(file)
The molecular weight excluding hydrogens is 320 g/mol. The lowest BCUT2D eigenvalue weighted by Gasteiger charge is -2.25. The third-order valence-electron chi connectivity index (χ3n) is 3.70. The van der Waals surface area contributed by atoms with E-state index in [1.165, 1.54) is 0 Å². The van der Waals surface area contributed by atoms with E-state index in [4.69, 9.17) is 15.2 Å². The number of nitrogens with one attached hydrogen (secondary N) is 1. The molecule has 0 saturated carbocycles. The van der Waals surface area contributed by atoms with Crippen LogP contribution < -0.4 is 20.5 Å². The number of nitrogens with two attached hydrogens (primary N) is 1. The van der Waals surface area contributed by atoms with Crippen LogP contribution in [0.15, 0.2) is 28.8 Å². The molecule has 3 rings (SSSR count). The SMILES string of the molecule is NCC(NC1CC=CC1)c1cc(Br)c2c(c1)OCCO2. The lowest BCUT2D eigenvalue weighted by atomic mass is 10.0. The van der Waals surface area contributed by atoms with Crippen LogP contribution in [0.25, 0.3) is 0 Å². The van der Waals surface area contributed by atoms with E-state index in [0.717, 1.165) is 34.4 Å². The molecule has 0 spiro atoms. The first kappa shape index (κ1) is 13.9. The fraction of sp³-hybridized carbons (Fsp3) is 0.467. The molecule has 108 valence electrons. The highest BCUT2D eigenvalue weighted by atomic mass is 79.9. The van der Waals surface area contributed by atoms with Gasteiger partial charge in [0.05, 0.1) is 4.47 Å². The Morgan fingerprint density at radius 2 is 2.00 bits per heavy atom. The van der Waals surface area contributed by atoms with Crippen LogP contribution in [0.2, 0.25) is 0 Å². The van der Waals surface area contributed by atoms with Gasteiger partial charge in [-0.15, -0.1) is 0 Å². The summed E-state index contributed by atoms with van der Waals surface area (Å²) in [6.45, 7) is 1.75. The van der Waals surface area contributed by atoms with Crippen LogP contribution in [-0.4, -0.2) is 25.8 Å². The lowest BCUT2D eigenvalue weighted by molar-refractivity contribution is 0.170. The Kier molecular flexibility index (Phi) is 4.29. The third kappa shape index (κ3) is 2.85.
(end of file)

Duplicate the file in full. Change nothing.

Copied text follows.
The molecular weight excluding hydrogens is 320 g/mol. The lowest BCUT2D eigenvalue weighted by Gasteiger charge is -2.25. The third-order valence-electron chi connectivity index (χ3n) is 3.70. The van der Waals surface area contributed by atoms with E-state index in [1.165, 1.54) is 0 Å². The van der Waals surface area contributed by atoms with E-state index in [4.69, 9.17) is 15.2 Å². The number of nitrogens with one attached hydrogen (secondary N) is 1. The molecule has 0 saturated carbocycles. The van der Waals surface area contributed by atoms with Crippen LogP contribution < -0.4 is 20.5 Å². The number of nitrogens with two attached hydrogens (primary N) is 1. The van der Waals surface area contributed by atoms with Crippen LogP contribution in [0.15, 0.2) is 28.8 Å². The molecule has 3 rings (SSSR count). The SMILES string of the molecule is NCC(NC1CC=CC1)c1cc(Br)c2c(c1)OCCO2. The lowest BCUT2D eigenvalue weighted by atomic mass is 10.0. The van der Waals surface area contributed by atoms with Crippen LogP contribution in [0.25, 0.3) is 0 Å². The van der Waals surface area contributed by atoms with E-state index in [0.717, 1.165) is 34.4 Å². The molecule has 0 spiro atoms. The first kappa shape index (κ1) is 13.9. The fraction of sp³-hybridized carbons (Fsp3) is 0.467. The molecule has 108 valence electrons. The highest BCUT2D eigenvalue weighted by atomic mass is 79.9. The van der Waals surface area contributed by atoms with Gasteiger partial charge in [0.05, 0.1) is 4.47 Å². The Morgan fingerprint density at radius 2 is 2.00 bits per heavy atom. The van der Waals surface area contributed by atoms with Crippen LogP contribution in [0.2, 0.25) is 0 Å². The van der Waals surface area contributed by atoms with Gasteiger partial charge in [-0.15, -0.1) is 0 Å². The summed E-state index contributed by atoms with van der Waals surface area (Å²) in [6.45, 7) is 1.75. The van der Waals surface area contributed by atoms with Crippen LogP contribution in [-0.4, -0.2) is 25.8 Å². The lowest BCUT2D eigenvalue weighted by molar-refractivity contribution is 0.170. The Kier molecular flexibility index (Phi) is 4.29. The third kappa shape index (κ3) is 2.85.